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Traditionally, some men specialized in folk medicine as well. The major secular celebrations and official holidays begin with New Year's Day on 1 January, an adoption from the West. Many people exchange greetings cards, and some celebrate in a Western fashion. Because 23 April is also National Children's Day, much of the day is devoted to children's activities such as dances and music recitals.

Victory Day, celebrating victorious battles during Turkey's War of Independence, is observed on 30 August. Both Victory Day and Republic Day are celebrated with patriotic parades, music, and speeches. Support for the Arts.

Nov 11,   Sex and Dating in Turkey One thing I have wanted to write about for a while in this column is the view of sex and dating in Turkey. I have watched (mostly) foreign and (some) Turkish friends grapple with dating and all its highs and-more often-lows, and have become endlessly fascinated with the jankossencontemporary.com: Victoria Khroundina. Mar 13,   Offbeat Places In Turkey That Are Highly Underrated. On the list of official visitors' stats, Istanbul old city, Ephesus, Pamukkale, Cappadocia and Antalya all rank as the most visited. But in this article, we look at off beat places that will interest people who want to delve deeper into Turkey's history, culture and traditions. Dating customs and traditions in Turkey. If you have ever been to Turkey, you know how charming men there are. Hot and handsome, they are able to win over a heart of any girl. But living in a culture stuck between Oriental traditions and European reality, they are not always easy to understand. Neither are Turkish women.

The Ministry of Culture has implemented a policy of promoting nonreligious Turkish and Western art. It provides a limited number of scholarships for the study of art and music in Europe, especially France.

The ministry also supports the Academy of Fine Arts and art museums in the major cities. Most artists come from the middle and upper classes in major cities.

Graphic artists rely primarily on major corporations and the upper class to buy their work. They sell through private exhibition and a limited number of art shops. Traditional craft artists who produce ceramics, rugs and kilims, brass and copper ornaments, and embroidery have a broader market for their work.

Most sculptors rely largely on state commissions. Until the middle of the nineteenth century, Turkish literature centered on the Ottoman court, which produced poetry and some prose.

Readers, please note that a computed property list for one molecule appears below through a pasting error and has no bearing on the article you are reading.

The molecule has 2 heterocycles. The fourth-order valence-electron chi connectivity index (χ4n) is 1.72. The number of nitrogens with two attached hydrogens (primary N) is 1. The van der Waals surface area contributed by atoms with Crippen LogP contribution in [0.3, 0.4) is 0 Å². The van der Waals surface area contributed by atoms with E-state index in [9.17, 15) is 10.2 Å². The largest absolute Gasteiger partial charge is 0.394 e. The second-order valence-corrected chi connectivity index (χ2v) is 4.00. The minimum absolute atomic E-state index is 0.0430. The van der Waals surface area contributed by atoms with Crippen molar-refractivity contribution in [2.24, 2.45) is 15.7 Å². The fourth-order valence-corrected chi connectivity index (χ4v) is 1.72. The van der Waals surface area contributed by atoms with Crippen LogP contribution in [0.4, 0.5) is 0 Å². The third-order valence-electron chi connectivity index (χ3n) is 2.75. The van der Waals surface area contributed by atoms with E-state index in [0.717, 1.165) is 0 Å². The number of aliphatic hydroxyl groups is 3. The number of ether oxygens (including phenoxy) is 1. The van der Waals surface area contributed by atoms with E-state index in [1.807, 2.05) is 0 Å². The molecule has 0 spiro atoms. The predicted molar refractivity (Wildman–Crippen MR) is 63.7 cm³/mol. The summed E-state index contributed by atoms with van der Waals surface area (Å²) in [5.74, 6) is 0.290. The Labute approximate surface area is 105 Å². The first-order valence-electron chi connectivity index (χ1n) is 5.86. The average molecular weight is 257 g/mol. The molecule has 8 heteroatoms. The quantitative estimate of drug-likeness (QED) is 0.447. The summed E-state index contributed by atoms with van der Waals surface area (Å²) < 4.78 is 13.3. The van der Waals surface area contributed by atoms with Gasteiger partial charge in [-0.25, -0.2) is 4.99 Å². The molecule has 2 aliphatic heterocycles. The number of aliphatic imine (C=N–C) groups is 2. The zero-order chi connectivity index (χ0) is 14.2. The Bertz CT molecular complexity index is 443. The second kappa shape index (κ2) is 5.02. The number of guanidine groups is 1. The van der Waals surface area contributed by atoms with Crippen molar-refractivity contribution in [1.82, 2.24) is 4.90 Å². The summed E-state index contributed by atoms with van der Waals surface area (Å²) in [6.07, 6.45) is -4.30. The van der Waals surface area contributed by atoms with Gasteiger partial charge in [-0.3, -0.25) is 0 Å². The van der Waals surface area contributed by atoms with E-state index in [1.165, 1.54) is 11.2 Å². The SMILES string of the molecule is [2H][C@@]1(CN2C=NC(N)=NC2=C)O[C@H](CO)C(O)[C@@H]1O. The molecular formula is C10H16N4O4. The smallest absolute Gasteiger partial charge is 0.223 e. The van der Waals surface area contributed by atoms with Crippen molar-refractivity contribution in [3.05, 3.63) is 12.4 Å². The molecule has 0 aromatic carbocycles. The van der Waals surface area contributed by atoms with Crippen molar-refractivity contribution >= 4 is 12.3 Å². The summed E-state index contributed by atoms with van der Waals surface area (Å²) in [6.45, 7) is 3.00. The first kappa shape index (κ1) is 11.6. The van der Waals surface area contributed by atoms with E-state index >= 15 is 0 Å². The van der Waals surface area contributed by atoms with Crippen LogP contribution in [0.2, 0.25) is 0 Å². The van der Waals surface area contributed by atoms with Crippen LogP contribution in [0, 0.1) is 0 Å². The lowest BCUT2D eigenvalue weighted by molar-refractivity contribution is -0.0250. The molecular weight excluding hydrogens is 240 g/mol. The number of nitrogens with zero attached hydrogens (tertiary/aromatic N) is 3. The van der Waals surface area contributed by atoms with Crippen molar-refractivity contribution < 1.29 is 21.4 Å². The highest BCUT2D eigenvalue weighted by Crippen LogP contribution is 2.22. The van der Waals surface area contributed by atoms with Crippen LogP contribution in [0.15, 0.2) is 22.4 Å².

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This literature represented a fusion of Persian, Arabic, and Turkish classical styles. Western influences were introduced in the s by a group of intellectuals who attempted to combine Western cultural forms with a more simple form of the Turkish language.

This westernizing trend continued throughout the nineteenth century and became more pronounced just before World War I. Afterthe republic produced an impressive number of novelists, poets, singers, musicians, and artists. Orhan Veli generally is considered the father of modern Turkish poetry, which has been characterized by a rebellion against rigidly prescribed forms and a preoccupation with immediate perception.

Some poets have experimented with obscurantist forms and ideas; many others have expressed concern for social democratic issues. Graphic Arts. Western influence in the graphic arts began in the late Ottoman period with the founding of the Fine Arts Academy in Istanbul, which continues to be staffed by European and European-educated Turkish artists.

In the republican periods, Turkish art has involved a mixture of Western and indigenous styles. Practically all artists of note have studied at the academy or in Europe. Some have imitated European forms, while others have searched for a Turkish style and portray Turkish themes such as village and urban scenes in a representational manner.

Performance Arts. Foreign plays outnumber Turkish works in the theater, but theater attendance has grown in recent decades and many Turkish playwrights who combine Western techniques with Turkish social issues have had an opportunity to present their works.

Both Ankara and Istanbul have well-respected opera companies. The Presidential Symphony Orchestra gives concerts both in Ankara and on tour. Ankara and Istanbul have music conservatories that include schools of ballet. Several Turkish composers, of whom the best known is Adnan Saygun, have won acclaim in Europe and America for fusing Turkish folk themes with Western forms.

The Istanbul Music Conservatory has taken steps to preserve authentic folk music by recording it in all parts of the country. Annual folk arts festivals in Istanbul present a wide variety of Turkish music and dance.

Most scientific research is carried out at a few universities in Ankara, Istanbul, and Izmir. The government funds two-thirds of it. The Ministry of Rural Affairs and the Ministry of Housing and Settlement provide funds for social scientific research. Practically all Turkish leaders in the natural, social, and engineering sciences have received some education abroad, particularly in the United States. Turkey obtains much of its technology for the food-processing, metals, and textiles sectors from abroad.

The number of scientific researchers was estimated at 8 per 10, members of the labor force in Almost three-quarters, or 30, of those researchers were in universities; basic science 10 percentengineering 20 percenthealth science 34 percentagriculture 7 percentsocial science and humanities 29 percent. Turkey's only school of social work and research is at Ankara's Hacettepe University. Abadan-Unat, Nermin, ed.

Women in Turkish Society Ahmad, Feroz. The Turkish Experiment in Democracy, - Anderson, June. Andrews, Peter A. Ethnic Groups in the Republic of Turkey Ansay, Tugrul, and Don Wallace. Introduction to Turkish Law